MS: Part of maker culture places emphasis on sharing knowledge and process, often in the form of documented project tutorials. The ‘Little Blue Egg‘ tutorial is hosted on the Make: blog and you have posted your ‘Child-sized recumbent trike‘ tutorial on your own space – how do you feel about sharing?
NV: This is an interesting one for me. Truthfully, I’m not overly interested in documenting and posting my projects on the net. I’ve posted a few out of a feeling of responsibility to give something back to the community. I read a lot of posts about projects and get a lot of inspiration from them, so I feel I should occasionally reciprocate. I’m quite happy to share the information with anyone who is interested, I just find the process of taking photos and creating a narrative to support them to be much less interesting that just working on the project.
MS: Can you tell me more about the geo-locative sound mapping project you are working on?
NV: My house is close to highway 417, and we receive a lot of noise pollution. I built a system using an Arduino, a GPS module, an SPL (sound pressure level) meter, and some data storage capability. This allows me to walk around my neighbourhood capturing the SPL level (or loudness) at specific locations. After I have captured the data, I use Processing to create a colour-coded overlay that can be displayed over the neighbourhood in Google Earth. This creates an intuitive visual representation of the noise wash from the highway within my neighbourhood. My ultimate hope is that I can use the image to rally support for an extension of the sound barrier along the highway. Realistically, I’m not much of an activist, so I probably won’t follow through with the last piece, but it’s been fun the build the system.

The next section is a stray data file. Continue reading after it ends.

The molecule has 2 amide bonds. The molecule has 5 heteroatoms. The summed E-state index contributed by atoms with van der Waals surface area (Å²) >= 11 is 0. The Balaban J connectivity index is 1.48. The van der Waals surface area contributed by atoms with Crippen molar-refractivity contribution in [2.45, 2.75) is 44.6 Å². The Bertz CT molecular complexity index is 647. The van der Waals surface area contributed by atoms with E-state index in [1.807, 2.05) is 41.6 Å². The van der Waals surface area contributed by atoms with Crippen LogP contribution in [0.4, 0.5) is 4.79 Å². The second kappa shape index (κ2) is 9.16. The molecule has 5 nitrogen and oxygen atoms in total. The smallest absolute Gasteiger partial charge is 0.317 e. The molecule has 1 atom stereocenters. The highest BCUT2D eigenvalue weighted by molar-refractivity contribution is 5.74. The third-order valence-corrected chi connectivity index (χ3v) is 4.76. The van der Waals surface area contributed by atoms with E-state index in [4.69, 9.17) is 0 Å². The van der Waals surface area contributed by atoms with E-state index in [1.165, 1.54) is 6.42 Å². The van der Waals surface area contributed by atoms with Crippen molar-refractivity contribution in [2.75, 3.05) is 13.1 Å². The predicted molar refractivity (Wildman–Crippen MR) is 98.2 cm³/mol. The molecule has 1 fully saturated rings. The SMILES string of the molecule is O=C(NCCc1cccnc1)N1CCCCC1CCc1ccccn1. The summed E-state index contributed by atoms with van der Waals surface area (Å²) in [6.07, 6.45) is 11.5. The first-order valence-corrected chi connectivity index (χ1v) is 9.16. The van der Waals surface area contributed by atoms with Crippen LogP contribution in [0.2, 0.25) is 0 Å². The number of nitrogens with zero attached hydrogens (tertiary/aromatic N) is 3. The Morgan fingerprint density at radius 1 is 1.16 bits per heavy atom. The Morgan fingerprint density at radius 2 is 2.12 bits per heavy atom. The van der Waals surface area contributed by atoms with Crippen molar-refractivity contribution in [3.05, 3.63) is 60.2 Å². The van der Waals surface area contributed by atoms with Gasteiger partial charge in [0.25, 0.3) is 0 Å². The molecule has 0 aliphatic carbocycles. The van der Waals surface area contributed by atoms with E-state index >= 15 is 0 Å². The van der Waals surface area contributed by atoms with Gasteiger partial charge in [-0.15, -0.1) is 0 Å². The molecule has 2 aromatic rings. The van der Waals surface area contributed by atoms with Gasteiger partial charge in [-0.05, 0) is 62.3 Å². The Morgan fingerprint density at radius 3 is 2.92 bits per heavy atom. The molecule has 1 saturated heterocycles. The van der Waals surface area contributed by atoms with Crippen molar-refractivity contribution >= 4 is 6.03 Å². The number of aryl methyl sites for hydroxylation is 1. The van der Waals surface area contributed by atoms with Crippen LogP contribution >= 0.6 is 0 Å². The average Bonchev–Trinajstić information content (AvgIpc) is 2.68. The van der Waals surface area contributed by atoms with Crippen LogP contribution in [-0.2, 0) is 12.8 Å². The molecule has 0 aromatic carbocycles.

MS: Tell me about your most successful project/hack?
NV: I suppose it depends how you define success. The GPS sound mapping project was one of the most challenging. I learned how to program the Arduino, had to work my way through a bunch of hardware issues between the GPS shield and the Arduino Mega 2560, learned about GPS interfacing, file handing, programming in Processing, Voronio diagrams, creating .kml files for Google Earth, and a bunch of other bits and pieces of new learning for me. It was a great feeling to be able to finally go out and capture a data set and then see it laid over my neighbourhood in Google Earth. As far as posted projects go, the Egg has certainly had the most hits. It was a fun build, but wasn’t very creative. I really just replicated an existing commercial BBQ design using re-purposed off-the-shelf parts. I found it rewarding because I now have a unique home-built BBQ, but it wasn’t the most personally-successful projects because I didn’t have to overcome any large obstacles in building it.
MS: Do you have any advice for people who are curious about ‘making’, but are hesitant to dig in?
NV: The only way to really learn something new is to try it yourself. If you haven’t struggled or failed with some aspect of the project and worked your way through it, then you’re probably not pushing your limits. It’s a wonderful feeling to run into difficulty, struggle for a while, then finally break through and figure it out, so don’t give up!